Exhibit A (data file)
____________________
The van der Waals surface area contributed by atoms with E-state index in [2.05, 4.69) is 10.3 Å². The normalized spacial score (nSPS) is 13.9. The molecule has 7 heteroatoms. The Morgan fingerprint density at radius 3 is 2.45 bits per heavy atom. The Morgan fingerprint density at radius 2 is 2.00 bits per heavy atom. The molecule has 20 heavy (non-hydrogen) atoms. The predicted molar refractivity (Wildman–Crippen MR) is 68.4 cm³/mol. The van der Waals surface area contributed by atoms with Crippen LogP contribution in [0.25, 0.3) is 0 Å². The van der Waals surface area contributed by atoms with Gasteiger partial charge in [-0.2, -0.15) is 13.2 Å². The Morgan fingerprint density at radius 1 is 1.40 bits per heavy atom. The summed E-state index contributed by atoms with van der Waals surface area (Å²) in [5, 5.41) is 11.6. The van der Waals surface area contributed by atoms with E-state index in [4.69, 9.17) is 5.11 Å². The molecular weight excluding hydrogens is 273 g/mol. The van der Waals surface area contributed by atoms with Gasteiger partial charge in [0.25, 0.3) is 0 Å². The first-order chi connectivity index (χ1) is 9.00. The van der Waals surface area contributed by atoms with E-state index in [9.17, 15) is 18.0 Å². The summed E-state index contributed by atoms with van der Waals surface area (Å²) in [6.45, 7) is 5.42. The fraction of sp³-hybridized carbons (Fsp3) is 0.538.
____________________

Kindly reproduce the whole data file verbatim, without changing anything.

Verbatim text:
The van der Waals surface area contributed by atoms with E-state index in [2.05, 4.69) is 10.3 Å². The normalized spacial score (nSPS) is 13.9. The molecule has 7 heteroatoms. The Morgan fingerprint density at radius 3 is 2.45 bits per heavy atom. The Morgan fingerprint density at radius 2 is 2.00 bits per heavy atom. The molecule has 20 heavy (non-hydrogen) atoms. The predicted molar refractivity (Wildman–Crippen MR) is 68.4 cm³/mol. The van der Waals surface area contributed by atoms with Crippen LogP contribution in [0.25, 0.3) is 0 Å². The van der Waals surface area contributed by atoms with Gasteiger partial charge in [-0.2, -0.15) is 13.2 Å². The Morgan fingerprint density at radius 1 is 1.40 bits per heavy atom. The summed E-state index contributed by atoms with van der Waals surface area (Å²) in [5, 5.41) is 11.6. The van der Waals surface area contributed by atoms with E-state index in [4.69, 9.17) is 5.11 Å². The molecular weight excluding hydrogens is 273 g/mol. The van der Waals surface area contributed by atoms with Gasteiger partial charge in [0.25, 0.3) is 0 Å². The first-order chi connectivity index (χ1) is 9.00. The van der Waals surface area contributed by atoms with E-state index in [9.17, 15) is 18.0 Å². The summed E-state index contributed by atoms with van der Waals surface area (Å²) in [6.45, 7) is 5.42. The fraction of sp³-hybridized carbons (Fsp3) is 0.538.